The Long Island-based construction company that last November purchased the former 130-acre Ridgeway Country Club in White Plains from the French American School continues to seek approval for a project in the town of Beacon in the Dutchess County. The company is Farrell Building, which is located in Brookhaven.
While company owner Joe Farrell told the Business Journal that the development in White Plains would be for luxury single-family homes, his company’s Beacon project calls for a 62-unit, four-story multi-family building with 10 % of units at below market price. rate. The project is known as Beacon Commons and is located at 16 W. Main St. An auto repair shop and warehouse would be demolished to make way for the new structure.
Plans say there would be 34 one-bedroom units, 20 two-bedroom units, one studio and seven which are described as providing space to live and work.
The Beacon Planning Board recently held a public hearing on the Beacon Commons environmental review at its May 10 meeting, continuing the review process that began about three years ago.
Diego Villareale, associate director of Armonk-based site development consultants JMC, said the site is about 1.5 acres and the building would have access points on West Main Street as well as Bank Street. . The main entrance with interior and exterior access would be on Main Street West, while the Bank Street entrance would be limited to a one-way entrance. The project would include 62 parking spaces.
Villareale said the developer had worked hard to address various comments from planners, including several technical issues with things like retaining walls, stormwater management and the use of piles for the part of the building that would need supporting piles. He said that instead of using piles that would need to be hammered into the ground, – piles – driven, they are considering a technique known as pile drilling.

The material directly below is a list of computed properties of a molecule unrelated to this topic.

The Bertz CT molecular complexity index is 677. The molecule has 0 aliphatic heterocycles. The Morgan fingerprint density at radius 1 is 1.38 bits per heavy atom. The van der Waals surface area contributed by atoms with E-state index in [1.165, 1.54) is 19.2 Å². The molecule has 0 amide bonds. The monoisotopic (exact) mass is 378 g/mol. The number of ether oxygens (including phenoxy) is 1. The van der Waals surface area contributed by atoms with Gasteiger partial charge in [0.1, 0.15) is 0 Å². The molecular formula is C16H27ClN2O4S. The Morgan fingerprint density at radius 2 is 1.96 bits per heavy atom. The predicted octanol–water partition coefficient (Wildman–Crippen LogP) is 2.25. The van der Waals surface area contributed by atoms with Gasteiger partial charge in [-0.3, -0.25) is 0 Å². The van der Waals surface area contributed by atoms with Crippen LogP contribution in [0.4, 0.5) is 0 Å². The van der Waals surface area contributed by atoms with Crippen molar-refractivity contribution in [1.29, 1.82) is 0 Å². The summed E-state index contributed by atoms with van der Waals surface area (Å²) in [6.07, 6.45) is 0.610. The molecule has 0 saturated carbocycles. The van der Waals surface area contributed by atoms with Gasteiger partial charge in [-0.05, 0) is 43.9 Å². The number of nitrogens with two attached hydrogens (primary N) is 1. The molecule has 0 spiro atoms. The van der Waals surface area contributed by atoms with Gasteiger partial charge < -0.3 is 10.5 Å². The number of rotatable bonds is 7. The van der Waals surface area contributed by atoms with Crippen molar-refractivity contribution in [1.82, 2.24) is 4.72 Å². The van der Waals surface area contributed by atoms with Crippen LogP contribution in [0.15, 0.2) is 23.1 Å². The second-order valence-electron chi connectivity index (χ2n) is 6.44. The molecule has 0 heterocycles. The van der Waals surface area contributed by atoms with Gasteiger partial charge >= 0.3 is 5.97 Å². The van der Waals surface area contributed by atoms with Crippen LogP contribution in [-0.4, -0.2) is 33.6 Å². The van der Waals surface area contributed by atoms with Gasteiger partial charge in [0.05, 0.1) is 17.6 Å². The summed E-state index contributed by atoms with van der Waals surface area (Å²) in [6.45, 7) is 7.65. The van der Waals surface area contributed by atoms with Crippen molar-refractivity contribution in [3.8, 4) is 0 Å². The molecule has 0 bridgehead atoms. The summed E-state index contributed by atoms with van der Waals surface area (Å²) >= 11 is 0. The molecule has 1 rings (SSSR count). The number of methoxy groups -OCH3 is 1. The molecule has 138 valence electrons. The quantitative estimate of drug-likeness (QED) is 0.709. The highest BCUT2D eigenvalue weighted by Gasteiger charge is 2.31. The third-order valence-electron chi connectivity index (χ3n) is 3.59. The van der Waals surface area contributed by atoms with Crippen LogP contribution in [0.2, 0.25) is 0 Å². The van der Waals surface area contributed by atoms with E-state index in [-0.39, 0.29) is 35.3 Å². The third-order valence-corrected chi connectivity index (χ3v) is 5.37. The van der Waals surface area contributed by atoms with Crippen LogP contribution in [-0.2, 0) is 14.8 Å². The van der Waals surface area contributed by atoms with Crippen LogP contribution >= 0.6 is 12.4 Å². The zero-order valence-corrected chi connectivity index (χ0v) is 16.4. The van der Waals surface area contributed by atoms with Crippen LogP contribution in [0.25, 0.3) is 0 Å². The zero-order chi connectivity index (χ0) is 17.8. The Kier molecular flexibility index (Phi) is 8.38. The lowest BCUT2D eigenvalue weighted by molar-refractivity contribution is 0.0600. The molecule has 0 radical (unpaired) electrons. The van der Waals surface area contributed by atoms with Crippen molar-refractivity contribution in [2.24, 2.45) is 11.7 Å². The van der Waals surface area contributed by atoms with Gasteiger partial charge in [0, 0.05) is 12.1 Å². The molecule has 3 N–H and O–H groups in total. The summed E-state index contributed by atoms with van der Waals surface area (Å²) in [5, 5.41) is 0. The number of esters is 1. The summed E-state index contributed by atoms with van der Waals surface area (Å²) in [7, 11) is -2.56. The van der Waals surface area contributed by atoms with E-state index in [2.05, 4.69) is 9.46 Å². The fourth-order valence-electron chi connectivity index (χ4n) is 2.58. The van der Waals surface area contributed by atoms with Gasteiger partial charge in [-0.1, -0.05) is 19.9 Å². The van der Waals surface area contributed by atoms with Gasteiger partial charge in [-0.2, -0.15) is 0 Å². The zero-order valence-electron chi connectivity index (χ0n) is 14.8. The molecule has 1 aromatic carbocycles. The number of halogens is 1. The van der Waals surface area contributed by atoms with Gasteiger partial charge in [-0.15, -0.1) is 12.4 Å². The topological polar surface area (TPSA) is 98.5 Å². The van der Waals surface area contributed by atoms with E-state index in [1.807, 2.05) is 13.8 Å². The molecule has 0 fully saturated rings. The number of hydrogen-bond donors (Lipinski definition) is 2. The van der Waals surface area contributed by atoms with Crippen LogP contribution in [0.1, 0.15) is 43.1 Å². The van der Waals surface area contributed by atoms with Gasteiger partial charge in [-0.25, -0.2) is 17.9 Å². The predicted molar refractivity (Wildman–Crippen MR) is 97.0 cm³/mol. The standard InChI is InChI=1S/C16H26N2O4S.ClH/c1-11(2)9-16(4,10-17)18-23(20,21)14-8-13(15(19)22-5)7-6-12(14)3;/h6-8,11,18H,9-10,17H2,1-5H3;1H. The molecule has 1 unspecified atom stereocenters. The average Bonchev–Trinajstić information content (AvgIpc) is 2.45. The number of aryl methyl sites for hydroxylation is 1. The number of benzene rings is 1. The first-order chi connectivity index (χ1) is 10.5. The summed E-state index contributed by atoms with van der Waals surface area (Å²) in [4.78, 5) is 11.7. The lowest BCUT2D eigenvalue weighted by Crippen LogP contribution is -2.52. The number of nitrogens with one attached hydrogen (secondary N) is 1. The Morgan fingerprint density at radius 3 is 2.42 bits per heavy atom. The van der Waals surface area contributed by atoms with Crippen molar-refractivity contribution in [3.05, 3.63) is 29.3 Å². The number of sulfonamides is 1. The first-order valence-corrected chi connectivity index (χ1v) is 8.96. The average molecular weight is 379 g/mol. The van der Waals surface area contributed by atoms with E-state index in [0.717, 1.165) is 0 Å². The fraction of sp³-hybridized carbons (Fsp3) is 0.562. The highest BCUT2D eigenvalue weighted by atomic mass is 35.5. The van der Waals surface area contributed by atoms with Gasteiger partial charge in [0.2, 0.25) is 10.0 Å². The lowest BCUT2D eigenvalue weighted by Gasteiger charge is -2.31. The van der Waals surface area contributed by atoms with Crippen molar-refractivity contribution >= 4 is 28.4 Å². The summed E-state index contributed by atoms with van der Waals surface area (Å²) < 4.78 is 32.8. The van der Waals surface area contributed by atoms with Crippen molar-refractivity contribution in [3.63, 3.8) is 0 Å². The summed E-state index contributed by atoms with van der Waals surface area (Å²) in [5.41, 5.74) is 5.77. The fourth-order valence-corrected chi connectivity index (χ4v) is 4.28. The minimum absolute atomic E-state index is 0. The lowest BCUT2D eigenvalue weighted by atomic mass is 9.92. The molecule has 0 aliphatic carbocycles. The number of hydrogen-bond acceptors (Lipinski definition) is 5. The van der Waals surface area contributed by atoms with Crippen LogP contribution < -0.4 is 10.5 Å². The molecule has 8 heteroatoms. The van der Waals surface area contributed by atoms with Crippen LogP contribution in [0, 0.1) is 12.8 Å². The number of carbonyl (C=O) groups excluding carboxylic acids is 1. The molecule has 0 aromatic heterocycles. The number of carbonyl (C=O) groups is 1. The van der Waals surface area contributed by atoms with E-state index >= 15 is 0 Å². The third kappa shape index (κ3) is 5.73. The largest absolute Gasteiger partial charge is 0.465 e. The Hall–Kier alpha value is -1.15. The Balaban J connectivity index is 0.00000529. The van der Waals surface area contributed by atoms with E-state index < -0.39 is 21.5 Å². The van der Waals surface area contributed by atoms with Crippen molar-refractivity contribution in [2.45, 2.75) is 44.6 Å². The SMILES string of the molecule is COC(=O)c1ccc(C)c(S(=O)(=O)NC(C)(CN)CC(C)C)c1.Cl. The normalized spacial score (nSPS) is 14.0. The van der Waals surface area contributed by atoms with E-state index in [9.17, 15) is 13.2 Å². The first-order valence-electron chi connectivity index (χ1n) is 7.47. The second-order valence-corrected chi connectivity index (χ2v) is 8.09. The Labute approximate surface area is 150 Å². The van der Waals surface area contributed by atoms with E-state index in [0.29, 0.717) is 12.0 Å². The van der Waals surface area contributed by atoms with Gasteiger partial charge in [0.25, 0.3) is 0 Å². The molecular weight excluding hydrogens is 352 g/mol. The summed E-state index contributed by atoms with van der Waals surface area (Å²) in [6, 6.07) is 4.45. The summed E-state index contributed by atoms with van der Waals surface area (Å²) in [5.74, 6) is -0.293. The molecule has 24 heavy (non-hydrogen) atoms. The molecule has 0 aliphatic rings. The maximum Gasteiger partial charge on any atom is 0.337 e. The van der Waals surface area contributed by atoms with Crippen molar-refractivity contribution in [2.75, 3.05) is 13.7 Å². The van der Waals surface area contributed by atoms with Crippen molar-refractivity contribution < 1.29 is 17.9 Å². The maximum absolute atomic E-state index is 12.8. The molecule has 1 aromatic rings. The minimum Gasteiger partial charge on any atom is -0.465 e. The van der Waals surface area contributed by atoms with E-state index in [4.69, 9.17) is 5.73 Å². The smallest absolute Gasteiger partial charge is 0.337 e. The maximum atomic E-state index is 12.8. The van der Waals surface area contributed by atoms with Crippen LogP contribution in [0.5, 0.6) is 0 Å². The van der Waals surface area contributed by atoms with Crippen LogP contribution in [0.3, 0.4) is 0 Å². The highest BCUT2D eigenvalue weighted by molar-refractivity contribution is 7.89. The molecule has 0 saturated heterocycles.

“There’s a big difference between the two,” Villareale said, explaining that the drilling process is similar to excavating and pouring concrete rather than the constant banging needed to drive piles.
Planning Board Chairman John Gunn said there were still a number of loose ends on the plan, including merging three lots into one lot on which the building would be located. He also noted that the developer’s traffic study had not yet been reviewed by the city’s traffic consultant.
The developer’s request to remove 13 parking spaces along West Main Street and how the developer will manage the storage of snow that has been plowed from paved areas of the property also require further consideration. thorough.
John Clarke, city planning consultant, said: “We need to find a solution where you don’t have to remove parking in front of a hardware store where it’s needed.”
Planning board member Jill Reynolds recommended that the city’s architectural review board reconsider the plans, particularly the proposed balcony designs for some of the apartments.